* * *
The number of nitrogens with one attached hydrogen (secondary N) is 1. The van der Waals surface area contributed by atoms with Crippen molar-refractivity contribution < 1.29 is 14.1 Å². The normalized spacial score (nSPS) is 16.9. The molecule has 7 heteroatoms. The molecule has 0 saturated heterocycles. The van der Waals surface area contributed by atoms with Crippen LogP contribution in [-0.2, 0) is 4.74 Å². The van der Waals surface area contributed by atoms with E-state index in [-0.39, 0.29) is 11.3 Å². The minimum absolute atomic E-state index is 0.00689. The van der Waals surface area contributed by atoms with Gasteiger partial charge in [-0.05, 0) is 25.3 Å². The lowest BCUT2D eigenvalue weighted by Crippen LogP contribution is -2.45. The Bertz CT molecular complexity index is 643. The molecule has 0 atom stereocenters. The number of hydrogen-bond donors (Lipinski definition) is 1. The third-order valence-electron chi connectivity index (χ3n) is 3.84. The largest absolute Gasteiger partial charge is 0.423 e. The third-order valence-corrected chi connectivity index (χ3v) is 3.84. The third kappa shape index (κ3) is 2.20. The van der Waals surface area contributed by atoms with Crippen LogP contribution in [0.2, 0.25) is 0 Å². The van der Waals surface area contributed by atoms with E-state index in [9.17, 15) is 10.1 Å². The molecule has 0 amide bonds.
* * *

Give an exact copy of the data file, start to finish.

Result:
The number of nitrogens with one attached hydrogen (secondary N) is 1. The van der Waals surface area contributed by atoms with Crippen molar-refractivity contribution < 1.29 is 14.1 Å². The normalized spacial score (nSPS) is 16.9. The molecule has 7 heteroatoms. The molecule has 0 saturated heterocycles. The van der Waals surface area contributed by atoms with Crippen LogP contribution in [-0.2, 0) is 4.74 Å². The van der Waals surface area contributed by atoms with E-state index in [-0.39, 0.29) is 11.3 Å². The minimum absolute atomic E-state index is 0.00689. The van der Waals surface area contributed by atoms with Gasteiger partial charge in [-0.05, 0) is 25.3 Å². The lowest BCUT2D eigenvalue weighted by Crippen LogP contribution is -2.45. The Bertz CT molecular complexity index is 643. The molecule has 0 atom stereocenters. The number of hydrogen-bond donors (Lipinski definition) is 1. The third-order valence-electron chi connectivity index (χ3n) is 3.84. The largest absolute Gasteiger partial charge is 0.423 e. The third-order valence-corrected chi connectivity index (χ3v) is 3.84. The third kappa shape index (κ3) is 2.20. The van der Waals surface area contributed by atoms with Crippen LogP contribution in [0.2, 0.25) is 0 Å². The van der Waals surface area contributed by atoms with E-state index in [9.17, 15) is 10.1 Å². The molecule has 0 amide bonds.